Politics

Ex-intel chief becomes Iraq PM amid fiscal, virus crises

By Khalid al-Taie and AFP

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Mustafa Kadhemi took office as prime minister on May 7th after the Iraqi parliament approved the new government overnight, nearly a month after the ex-head of the National Intelligence Service was nominated by President Barham Saleh. [Photo courtesy of the Iraqi parliament]

Iraq's former intelligence chief Mustafa Kadhemi took office as prime minister Thursday (May 7th) facing a staggering economic crisis, a pandemic and the spectre of renewed protests after breaking months of political deadlock.

Parliament approved the new government overnight after last-minute changes to the cabinet line-up, nearly a month after the ex-head of the National Intelligence Service (INIS) was nominated by President Barham Saleh.

It was the third attempt to replace outgoing premier Adel Abdul Mahdi.

The nomination of 53-year-old Kadhemi followed weeks of lobbying of deeply divided political parties, including those close to neighbouring Iran who had been wary of his ties to the US.

The new premier has pledged to strike a balance between competing allies Washington and Tehran, which have been at deepening loggerheads since 2018.

Kadhemi has already received a call from US Secretary of State Mike Pompeo, who announced a 120-day waiver extension on US sanctions to let Iraq buy gas from neighbouring Iran.

The waiver is "a display of our desire to help provide the right conditions for success", the State Department said.

Outgoing premier Abdul Mahdi resigned late last year following months of protests decrying rampant corruption, unemployment and a political class seen as beholden to neighbouring Iran.

A partial government

Iraqi lawmakers, observing social distancing and wearing masks and gloves to curb the spread of the novel coronavirus (COVID-19), approved 15 ministers out of a prospective 22-seat cabinet.

Seven ministries -- including the key oil and foreign affairs positions -- remain empty as political parties squabble over shares.

Ministers who were approved included those for the sensitive portfolios of finance, interior, defence, health and electricity -- securing the majority that Kadhemi needed for his cabinet to be considered viable.

The new government is meant to hold early elections seen as an opportunity for a political reset for the country, but it will also face urgent policy priorities.

Iraq's economy is set to shrink by 9.7% this year and poverty rates may double, making it the country's worst annual performance since 2003, the World Bank has warned.

The enormous deficit brought on by collapsing crude prices may force the cabinet to trim salaries for state workers, potentially sparking new anti-government rallies.

Meanwhile the coronavirus pandemic has killed more than 100 Iraqis, and the country's dilapidated health system is at risk of being overwhelmed by a spike in cases.

In his overnight address to parliament, Kadhemi pledged to hold early elections and draft an emergency budget law.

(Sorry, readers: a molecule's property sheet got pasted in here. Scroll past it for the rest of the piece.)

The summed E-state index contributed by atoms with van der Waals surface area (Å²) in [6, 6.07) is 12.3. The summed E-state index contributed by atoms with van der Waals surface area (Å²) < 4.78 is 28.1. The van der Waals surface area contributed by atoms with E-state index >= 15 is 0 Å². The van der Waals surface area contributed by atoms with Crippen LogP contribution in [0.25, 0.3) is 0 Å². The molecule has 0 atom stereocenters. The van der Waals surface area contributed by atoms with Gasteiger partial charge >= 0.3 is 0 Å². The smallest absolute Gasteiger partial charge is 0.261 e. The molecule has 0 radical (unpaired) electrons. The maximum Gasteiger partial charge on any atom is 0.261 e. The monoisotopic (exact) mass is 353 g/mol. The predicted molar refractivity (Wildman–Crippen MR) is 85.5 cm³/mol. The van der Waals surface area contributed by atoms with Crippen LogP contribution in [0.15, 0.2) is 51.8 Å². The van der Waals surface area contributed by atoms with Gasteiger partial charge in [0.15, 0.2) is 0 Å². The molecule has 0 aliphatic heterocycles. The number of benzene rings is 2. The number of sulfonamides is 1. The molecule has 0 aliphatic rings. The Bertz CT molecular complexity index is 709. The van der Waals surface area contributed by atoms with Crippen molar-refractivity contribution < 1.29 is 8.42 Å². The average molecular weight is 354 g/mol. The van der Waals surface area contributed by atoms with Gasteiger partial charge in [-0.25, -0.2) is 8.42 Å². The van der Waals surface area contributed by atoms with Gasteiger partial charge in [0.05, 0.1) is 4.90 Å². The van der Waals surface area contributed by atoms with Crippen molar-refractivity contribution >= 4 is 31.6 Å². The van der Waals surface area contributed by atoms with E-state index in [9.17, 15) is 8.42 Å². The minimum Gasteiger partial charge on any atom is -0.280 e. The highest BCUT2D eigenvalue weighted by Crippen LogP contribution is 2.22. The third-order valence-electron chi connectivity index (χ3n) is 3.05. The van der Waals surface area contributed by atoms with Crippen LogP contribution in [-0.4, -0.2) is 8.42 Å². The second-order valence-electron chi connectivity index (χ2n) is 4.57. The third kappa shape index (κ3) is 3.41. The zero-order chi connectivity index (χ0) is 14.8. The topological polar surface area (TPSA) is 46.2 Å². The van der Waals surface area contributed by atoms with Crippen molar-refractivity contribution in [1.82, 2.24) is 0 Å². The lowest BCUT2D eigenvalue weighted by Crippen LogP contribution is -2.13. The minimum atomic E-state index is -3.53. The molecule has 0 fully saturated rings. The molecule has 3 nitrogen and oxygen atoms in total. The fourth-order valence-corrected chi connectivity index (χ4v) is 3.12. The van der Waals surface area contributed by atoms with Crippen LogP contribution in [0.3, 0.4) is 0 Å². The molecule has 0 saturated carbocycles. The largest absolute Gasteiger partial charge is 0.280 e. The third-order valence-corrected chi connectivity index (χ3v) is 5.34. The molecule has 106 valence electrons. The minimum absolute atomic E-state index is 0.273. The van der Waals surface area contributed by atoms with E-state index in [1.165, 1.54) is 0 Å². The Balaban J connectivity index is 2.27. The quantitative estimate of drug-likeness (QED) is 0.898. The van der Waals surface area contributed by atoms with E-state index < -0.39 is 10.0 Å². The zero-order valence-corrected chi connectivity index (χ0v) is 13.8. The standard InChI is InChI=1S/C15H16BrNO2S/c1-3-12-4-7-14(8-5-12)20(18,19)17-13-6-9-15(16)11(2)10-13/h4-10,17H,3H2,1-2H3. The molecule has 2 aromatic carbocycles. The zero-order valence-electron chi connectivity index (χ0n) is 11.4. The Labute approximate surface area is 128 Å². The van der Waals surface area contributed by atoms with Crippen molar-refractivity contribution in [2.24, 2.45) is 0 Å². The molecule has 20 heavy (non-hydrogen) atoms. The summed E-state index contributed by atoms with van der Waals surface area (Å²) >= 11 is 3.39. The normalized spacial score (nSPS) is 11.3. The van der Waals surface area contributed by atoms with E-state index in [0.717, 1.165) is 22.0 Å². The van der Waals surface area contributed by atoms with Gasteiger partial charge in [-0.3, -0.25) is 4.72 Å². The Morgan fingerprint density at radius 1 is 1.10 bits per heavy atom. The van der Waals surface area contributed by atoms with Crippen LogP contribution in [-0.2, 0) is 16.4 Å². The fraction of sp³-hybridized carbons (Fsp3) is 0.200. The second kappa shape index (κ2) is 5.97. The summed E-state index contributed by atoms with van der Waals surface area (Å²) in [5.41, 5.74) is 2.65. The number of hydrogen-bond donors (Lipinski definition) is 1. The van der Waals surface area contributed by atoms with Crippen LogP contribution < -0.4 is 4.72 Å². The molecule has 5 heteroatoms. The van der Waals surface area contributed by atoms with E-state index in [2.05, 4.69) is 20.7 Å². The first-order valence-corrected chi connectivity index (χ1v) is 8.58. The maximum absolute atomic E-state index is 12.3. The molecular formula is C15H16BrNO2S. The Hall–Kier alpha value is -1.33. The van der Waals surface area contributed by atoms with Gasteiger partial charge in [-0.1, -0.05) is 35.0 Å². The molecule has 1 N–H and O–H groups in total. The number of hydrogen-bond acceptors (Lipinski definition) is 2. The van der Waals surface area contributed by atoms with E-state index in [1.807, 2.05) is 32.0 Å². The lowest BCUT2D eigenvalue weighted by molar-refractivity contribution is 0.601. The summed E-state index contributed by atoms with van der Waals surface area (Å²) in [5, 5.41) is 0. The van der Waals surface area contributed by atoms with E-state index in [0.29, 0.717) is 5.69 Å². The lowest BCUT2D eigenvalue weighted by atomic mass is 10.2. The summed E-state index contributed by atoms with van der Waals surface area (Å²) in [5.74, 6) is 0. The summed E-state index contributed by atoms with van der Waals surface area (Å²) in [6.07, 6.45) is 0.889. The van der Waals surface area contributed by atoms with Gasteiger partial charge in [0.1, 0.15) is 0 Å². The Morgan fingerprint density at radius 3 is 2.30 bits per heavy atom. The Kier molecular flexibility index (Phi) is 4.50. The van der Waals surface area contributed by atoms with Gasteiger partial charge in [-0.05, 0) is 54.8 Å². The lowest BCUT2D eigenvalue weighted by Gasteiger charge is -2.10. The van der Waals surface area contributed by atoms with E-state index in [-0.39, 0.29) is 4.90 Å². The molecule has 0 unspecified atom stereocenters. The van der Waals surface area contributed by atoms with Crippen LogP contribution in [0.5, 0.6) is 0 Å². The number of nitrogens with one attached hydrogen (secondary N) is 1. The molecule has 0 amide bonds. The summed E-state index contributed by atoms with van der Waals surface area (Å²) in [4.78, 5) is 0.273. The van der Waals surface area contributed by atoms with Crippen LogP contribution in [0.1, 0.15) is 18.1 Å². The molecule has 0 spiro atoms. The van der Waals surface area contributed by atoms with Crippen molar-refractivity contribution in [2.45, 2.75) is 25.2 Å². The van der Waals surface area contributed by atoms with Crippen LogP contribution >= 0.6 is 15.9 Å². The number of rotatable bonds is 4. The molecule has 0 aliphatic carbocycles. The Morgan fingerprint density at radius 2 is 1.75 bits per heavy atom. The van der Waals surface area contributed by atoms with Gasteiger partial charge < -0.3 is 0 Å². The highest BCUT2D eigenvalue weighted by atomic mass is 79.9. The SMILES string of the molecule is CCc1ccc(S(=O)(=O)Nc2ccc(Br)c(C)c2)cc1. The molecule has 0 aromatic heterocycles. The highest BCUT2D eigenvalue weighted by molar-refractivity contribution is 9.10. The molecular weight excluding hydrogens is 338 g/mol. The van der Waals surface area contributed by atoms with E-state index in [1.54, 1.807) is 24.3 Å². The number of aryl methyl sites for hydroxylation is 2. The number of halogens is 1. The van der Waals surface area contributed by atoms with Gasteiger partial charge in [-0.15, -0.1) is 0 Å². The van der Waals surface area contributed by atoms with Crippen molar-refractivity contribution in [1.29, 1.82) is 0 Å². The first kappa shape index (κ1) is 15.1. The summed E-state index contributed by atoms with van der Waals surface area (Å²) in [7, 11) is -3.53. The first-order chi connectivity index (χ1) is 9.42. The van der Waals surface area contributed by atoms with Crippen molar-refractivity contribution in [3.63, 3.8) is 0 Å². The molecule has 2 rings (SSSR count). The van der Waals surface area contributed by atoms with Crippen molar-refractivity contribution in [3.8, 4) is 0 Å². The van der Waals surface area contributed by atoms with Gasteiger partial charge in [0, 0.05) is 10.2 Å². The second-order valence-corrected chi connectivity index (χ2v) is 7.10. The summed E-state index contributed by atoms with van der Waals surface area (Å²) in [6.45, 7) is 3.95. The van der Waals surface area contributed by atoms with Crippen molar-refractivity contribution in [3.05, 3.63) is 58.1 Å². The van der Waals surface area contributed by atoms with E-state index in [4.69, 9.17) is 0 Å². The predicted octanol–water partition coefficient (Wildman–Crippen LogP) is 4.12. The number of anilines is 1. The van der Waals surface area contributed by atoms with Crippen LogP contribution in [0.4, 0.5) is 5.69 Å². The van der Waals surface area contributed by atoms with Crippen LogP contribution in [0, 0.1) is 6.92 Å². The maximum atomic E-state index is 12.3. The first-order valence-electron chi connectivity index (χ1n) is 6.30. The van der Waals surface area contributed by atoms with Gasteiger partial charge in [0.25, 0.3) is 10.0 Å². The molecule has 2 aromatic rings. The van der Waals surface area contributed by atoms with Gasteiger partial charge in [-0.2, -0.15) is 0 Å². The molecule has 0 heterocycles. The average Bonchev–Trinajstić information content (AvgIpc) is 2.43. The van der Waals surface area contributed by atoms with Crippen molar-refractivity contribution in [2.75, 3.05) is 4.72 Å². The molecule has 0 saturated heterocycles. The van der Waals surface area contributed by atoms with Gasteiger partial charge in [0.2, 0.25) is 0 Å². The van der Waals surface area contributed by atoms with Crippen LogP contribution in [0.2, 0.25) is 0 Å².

Enforcing Iraqi sovereignty

The new government so far includes ministers who are "competent and professional", said Issam al-Fayli who teaches political science at al-Mustansiriyah University.

Kadhemi is "a first-class figure who has shown no sign of corruption or weakness throughout his command of one of the state's most important institutions, the National Intelligence Service", he told Diyaruna.

But this government faces monumental tasks and challenges that put it before a difficult test, he added.

"Success will not be easy to achieve, and we need the solidarity of all political partners," he said.

The most serious challenge is the presence of unlawful weapons in the hands of groups and factions linked to parties that seek to expand their influence at the expense of Iraq's sovereignty and national resources, said al-Fayli.

In his speech to parliament Wednesday, Kadhemi stressed the importance of enforcing Iraq's sovereignty through restricting the possession of weapons to the state.

He also underscored that Iraq must not serve as a launching pad for aggression against other countries or as a theatre for foreign conflicts and interference.

The prime minister has a "real sense of the magnitude of all these dangers and challenges, which include first and foremost the fight against terror groups and ensuring they do not regain a foothold", al-Fayli said.

'Strong, independent'

Ahmed Sabry, 44, hopes the current government will be "different from its predecessors and will work to calm the situation", he told Diyaruna.

"Our support of the government depends on it quickly moving to meet all of our demands and initiating serious steps to fight corruption, poverty and unemployment," he said.

"We will support the government and stand by its side as long as it is strong and independent, and does not allow any external party to interfere in our internal affairs," 41-year-old Ilham Saad told Diyaruna.

It must safeguard the state's sovereignty against outlaws, she added.

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